The next question is, even though it is hardly something we want to do, should military action be on the table in such a circumstance? After a lot of contemplation and questioning, I am left to conclude that the answer is yes. I think history has shown this for two reasons. First, that level of moral depravity requires intervention, punishment, and nuetering those who are so morally depraved that they would resort to such a weapon. Second, if they are willing to do so now, what makes us think that our oceans are going to protect us when we become the target? To me, little if anything. History has shown that our oceans make us rarely the first target, but hardly save us from being an ultimate target.

    Today's development, however, is an incredibly positive one. I don't want us to engage militarily in Syria. I don't think many people do, including the administration. But it is not lost on me that for this development to happen there needs to be a carrot and a stick. Our threat of military intervention is the stick and that Russia, who has historicaly been closer than us to Syria, Iran, Iraq and a number of other Middle Eastern states, is a very credible carrot.

    That being said, I don't know if this was a mistake (as some have suggested) or a plan by the administration (possibly even with Russia's preexisting agreement for some time), but, if it works, I don't care. Assad has said he will give up his chemical weapons to Russia and, if that happens and can be confirmed, I'm more than happy for that resolution. But our continued threat of military action needs to remain on the table in order to make that happen.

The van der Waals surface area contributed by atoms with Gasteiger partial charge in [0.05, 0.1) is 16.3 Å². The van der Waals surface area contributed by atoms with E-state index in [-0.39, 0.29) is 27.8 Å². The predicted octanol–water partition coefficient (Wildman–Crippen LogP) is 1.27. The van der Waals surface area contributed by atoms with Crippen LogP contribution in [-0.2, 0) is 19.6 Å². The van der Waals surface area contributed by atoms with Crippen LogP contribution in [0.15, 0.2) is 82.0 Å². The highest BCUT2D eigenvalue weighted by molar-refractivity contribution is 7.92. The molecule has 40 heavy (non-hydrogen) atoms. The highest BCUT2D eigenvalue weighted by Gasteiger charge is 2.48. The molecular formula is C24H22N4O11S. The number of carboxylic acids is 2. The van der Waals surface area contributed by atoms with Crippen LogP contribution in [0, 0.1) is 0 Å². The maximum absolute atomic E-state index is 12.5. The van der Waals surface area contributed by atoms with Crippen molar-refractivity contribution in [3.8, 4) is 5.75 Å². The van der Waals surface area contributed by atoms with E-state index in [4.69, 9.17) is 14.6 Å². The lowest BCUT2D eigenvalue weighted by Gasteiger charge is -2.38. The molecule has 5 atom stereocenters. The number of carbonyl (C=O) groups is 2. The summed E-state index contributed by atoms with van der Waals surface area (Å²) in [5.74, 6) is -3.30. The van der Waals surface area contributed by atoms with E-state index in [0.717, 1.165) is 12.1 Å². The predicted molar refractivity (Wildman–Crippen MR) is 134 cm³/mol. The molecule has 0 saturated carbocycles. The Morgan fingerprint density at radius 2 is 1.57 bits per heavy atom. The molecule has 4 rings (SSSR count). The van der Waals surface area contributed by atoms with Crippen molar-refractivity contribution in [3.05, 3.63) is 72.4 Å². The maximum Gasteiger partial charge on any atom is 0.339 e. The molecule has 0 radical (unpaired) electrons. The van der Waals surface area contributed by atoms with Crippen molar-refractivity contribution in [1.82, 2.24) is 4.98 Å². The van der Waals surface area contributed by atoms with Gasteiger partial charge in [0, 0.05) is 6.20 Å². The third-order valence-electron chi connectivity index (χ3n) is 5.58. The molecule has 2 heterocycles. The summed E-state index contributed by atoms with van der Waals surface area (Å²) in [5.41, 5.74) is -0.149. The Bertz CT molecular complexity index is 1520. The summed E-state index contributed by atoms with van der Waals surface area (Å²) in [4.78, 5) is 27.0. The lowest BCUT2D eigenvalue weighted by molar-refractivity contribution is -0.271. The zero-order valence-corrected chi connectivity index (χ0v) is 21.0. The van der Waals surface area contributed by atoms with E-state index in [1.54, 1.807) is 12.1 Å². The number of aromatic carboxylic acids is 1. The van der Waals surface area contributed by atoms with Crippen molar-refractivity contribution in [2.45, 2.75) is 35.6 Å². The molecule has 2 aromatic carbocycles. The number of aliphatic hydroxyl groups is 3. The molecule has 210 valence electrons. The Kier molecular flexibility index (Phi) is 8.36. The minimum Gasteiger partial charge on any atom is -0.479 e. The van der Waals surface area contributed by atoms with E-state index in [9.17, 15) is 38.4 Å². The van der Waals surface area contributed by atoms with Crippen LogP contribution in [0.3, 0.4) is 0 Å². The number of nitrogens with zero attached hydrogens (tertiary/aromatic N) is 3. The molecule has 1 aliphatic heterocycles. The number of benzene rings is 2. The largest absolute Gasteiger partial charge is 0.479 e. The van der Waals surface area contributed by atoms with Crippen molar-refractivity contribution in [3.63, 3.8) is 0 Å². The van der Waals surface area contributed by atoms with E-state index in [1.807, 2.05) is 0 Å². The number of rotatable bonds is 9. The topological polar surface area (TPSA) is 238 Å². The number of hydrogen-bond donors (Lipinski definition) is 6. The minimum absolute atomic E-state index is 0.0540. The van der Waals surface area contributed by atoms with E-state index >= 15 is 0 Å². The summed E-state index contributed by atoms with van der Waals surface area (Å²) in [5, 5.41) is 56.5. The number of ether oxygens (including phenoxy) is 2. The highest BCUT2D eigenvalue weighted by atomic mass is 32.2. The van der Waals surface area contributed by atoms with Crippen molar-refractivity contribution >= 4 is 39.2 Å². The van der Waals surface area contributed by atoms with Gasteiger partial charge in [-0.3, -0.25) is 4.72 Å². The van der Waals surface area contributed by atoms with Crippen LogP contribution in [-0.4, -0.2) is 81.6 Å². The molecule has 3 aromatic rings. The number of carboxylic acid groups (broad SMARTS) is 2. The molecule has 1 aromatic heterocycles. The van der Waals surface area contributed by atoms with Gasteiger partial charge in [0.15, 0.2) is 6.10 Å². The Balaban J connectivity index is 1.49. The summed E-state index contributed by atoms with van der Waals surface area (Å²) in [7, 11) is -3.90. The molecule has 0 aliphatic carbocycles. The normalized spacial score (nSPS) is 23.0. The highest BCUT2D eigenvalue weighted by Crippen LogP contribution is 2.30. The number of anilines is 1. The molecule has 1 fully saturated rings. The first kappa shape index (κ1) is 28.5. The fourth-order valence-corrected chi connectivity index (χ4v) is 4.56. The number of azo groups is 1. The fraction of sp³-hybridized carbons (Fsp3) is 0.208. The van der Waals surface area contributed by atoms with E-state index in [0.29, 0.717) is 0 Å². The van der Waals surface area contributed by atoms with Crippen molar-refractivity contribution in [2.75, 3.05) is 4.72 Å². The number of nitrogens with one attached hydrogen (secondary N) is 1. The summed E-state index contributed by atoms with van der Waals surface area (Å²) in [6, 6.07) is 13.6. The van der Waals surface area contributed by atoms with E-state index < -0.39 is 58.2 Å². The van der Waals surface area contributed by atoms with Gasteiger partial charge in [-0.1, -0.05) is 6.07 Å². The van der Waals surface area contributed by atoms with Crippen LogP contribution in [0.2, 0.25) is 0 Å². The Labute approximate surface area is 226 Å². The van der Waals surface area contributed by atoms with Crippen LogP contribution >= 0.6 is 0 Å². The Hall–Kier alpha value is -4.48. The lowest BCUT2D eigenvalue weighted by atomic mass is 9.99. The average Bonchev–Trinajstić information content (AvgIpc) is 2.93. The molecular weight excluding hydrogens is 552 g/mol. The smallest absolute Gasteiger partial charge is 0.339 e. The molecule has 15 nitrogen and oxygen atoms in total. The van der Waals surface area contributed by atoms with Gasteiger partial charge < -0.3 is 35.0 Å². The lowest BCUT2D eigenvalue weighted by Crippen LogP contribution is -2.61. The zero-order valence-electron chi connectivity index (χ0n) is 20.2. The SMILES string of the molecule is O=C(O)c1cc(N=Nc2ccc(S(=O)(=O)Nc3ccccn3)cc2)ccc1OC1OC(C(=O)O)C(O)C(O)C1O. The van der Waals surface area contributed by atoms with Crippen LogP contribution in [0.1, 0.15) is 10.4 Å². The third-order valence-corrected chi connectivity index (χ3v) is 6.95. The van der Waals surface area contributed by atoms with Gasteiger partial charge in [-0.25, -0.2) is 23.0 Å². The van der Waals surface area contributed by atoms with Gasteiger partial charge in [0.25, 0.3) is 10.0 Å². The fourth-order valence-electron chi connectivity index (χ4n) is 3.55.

I hope that this really can be resolved diplomatically, with us playing bad cop and Russia playing good cop. But, one way or another, Assad having access to chemical weapons is not acceptable.
  19. Lawdog88
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    Lawdog88 Well-Known Member

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    So who else has chemical weapons, and will the UN make them give them up ?

    Or will we ?

    If Kerry's gaff was a planned one, Barry Oh! is finally learning how to play checkers.

    If not - which I suspect - the best outcome would be that we blundered into some sort of a temporary foreign policy, instead of having none.
  20. Gatorrick22
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    Gatorrick22 Well-Known Member

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    Lol... so true.